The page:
09/11/2014 03:23 EDT | Updated 11/11/2014 05:59 EST

B.C. mayor says fight over trees not a legal tactic to block pipeline

VANCOUVER - The mayor of Burnaby, B.C., says his city's lawsuit against Kinder Morgan over the removal of trees during work related to the Trans Mountain pipeline is not a legal tactic designed to stall — and ultimately stop — the project.

But Mayor Derek Corrigan acknowledges his opposition to the proposed Trans Mountain expansion wouldn't change if the company abandoned its plan to tunnel the pipeline through Burnaby Mountain, which is home to a treasured conservation area.

The city filed a lawsuit this week in B.C. Supreme Court asking for an injunction to prevent the company from conducting any work that destroys trees or disrupts parkland.

"This is one more battle in a long war between us and Kinder Morgan and their desire to put a pipeline through our city," Corrigan said in an interview Thursday.

"We've been clear about our opposition to the pipeline. This has exacerbated the issue by taking the pipeline through a park."

The City of Burnaby has been a staunch opponent of the Trans Mountain expansion — a $5.4-billion project to triple the flow of bitumen and other oil products from Alberta along a pipeline to a terminal in Burnaby.

The proposed project would see an expansion to the existing pipeline, with a significant part of the route in Burnaby being relocated. There would also be oil storage tanks added to the company's existing Burnaby tank farm and increased tanker traffic in the region.

That opposition boiled over earlier this month when city staff confronted Kinder Morgan workers conducting survey and geotechnical work on Burnaby Mountain and cited the company for violating local bylaws. City staff stood in front of trees to protect them and called in the RCMP.

That has prompted duelling applications at the National Energy Board and B.C. Supreme Court, with the company asking the energy regulator to allow its work to proceed and the city asking the court to stop it.

Corrigan said the city would be opposed to the work on Burnaby Mountain even if it supported the pipeline, but also said city would oppose the pipeline regardless of its route.

"We don't want hundreds of tankers moving through Burrard Inlet and we don't want five million litres of oil on top of Burnaby Mountain," he said.

The debate over pipelines — and the Trans Mountain project in particular — is a sensitive topic in Burnaby, where a 2007 construction accident along the pipeline rained down 230,000 litres of oil on a local neighbourhood. Kinder Morgan-owned Trans Mountain Pipeline and two other companies pleaded guilty to environmental charges.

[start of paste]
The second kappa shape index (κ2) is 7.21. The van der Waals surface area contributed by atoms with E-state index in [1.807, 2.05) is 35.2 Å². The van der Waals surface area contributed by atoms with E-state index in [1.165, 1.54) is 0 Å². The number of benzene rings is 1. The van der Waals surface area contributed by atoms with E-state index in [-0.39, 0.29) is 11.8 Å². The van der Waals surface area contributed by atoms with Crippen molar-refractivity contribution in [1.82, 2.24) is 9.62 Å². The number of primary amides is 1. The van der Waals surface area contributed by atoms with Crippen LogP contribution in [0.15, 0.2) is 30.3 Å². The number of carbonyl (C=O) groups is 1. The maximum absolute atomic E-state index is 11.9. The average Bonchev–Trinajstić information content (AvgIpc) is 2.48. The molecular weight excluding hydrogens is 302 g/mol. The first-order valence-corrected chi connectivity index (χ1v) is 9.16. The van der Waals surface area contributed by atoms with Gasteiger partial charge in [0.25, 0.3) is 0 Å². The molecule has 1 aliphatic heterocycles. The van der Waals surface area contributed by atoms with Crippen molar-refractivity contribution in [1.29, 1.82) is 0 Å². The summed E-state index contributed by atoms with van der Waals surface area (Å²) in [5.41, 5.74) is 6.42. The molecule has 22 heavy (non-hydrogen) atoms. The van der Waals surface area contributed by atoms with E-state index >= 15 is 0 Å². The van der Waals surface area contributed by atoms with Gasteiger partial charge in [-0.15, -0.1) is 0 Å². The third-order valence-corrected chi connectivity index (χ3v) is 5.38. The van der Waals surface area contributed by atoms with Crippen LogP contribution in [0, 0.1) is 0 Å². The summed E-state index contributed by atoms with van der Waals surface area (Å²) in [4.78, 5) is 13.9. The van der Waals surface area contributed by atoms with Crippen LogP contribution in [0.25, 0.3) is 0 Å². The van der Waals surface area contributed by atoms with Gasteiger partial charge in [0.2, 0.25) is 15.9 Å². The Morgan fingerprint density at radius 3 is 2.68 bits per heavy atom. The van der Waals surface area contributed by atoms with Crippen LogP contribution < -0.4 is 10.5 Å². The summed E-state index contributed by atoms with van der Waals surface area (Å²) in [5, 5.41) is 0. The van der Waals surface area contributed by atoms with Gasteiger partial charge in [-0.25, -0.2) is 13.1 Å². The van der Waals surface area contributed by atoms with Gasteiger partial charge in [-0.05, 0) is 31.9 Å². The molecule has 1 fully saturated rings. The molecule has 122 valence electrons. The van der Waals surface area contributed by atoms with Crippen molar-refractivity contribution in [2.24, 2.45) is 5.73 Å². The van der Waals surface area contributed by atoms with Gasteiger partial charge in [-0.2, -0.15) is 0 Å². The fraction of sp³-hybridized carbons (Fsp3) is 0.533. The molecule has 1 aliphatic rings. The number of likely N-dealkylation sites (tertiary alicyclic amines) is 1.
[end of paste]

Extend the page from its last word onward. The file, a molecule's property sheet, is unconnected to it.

Kinder Morgan has put its work on Burnaby Mountain on hold for now, but it's not clear how long that will last.

The National Energy Board issued a ruling last month that said Kinder Morgan didn't need permission to conduct its survey work on city land. The company filed another application with the energy board earlier this month asking for another ruling in its favour.

Burnaby's civil suit claims the National Energy Board can't exempt the company from following the city's bylaws, and it argues any attempt to do so would be unconstitutional. The city wants the National Energy Board decision set aside and an injunction against Kinder Morgan.

In its latest filing with the National Energy Board, submitted Wednesday, the city says it's not attempting to interfere with the board's jurisdiction over federally regulated energy projects.

"Rather, the city is acting to prevent destruction of trees and vegetation and the obstruction of traffic in contravention of its bylaws," the document says.

Kinder Morgan declined to comment on the city's latest submission to the National Energy Board.

The company has previously said it wants to work with the city and is prepared to mitigate any damage to trees and the environment, but that it would defend its right to access the land. The company says it needs the results of the survey work to meet application deadlines with the energy board, and delays could jeopardize the process.

Jason Unger of the Edmonton-based Environmental Law Centre said it's not clear what power a city has to use its own bylaws against a project operating under the approval of the National Energy Board. Unger stressed that while he is aware of the debate in Burnaby, he is unfamiliar with the specific details of the legal dispute.

"Generally, the ability of other levels of government — provinces and municipalities — to frustrate a federal undertaking is limited," he said in an interview.

"Where the NEB is involved with an interprovincial pipeline, the ability to limit that undertaking is diminished because of the constitution."

The National Energy Board plans to begin oral hearings examining the Trans Mountain expansion in July of next year. A final report is due to federal cabinet in January 2016.

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